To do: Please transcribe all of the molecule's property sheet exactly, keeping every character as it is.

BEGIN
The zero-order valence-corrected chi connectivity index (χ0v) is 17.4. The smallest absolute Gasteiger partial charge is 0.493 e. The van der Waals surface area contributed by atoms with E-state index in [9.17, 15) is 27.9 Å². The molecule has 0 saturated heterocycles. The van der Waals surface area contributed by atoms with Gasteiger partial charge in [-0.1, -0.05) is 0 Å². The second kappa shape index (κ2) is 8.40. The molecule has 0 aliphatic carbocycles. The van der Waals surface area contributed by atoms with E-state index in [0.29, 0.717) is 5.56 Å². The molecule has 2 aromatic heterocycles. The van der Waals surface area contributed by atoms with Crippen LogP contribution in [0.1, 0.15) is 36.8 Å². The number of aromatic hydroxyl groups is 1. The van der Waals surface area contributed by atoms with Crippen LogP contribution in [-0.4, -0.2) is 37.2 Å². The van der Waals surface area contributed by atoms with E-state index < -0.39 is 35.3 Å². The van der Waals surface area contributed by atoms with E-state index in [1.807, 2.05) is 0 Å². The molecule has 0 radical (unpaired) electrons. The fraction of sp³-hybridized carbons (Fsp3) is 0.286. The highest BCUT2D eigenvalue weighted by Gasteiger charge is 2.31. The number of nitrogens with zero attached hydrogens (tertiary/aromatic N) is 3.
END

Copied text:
The zero-order valence-corrected chi connectivity index (χ0v) is 17.4. The smallest absolute Gasteiger partial charge is 0.493 e. The van der Waals surface area contributed by atoms with E-state index in [9.17, 15) is 27.9 Å². The molecule has 0 saturated heterocycles. The van der Waals surface area contributed by atoms with Gasteiger partial charge in [-0.1, -0.05) is 0 Å². The second kappa shape index (κ2) is 8.40. The molecule has 0 aliphatic carbocycles. The van der Waals surface area contributed by atoms with E-state index in [0.29, 0.717) is 5.56 Å². The molecule has 2 aromatic heterocycles. The van der Waals surface area contributed by atoms with Crippen LogP contribution in [0.1, 0.15) is 36.8 Å². The number of aromatic hydroxyl groups is 1. The van der Waals surface area contributed by atoms with Crippen LogP contribution in [-0.4, -0.2) is 37.2 Å². The van der Waals surface area contributed by atoms with E-state index < -0.39 is 35.3 Å². The van der Waals surface area contributed by atoms with E-state index in [1.807, 2.05) is 0 Å². The molecule has 0 radical (unpaired) electrons. The fraction of sp³-hybridized carbons (Fsp3) is 0.286. The highest BCUT2D eigenvalue weighted by Gasteiger charge is 2.31. The number of nitrogens with zero attached hydrogens (tertiary/aromatic N) is 3.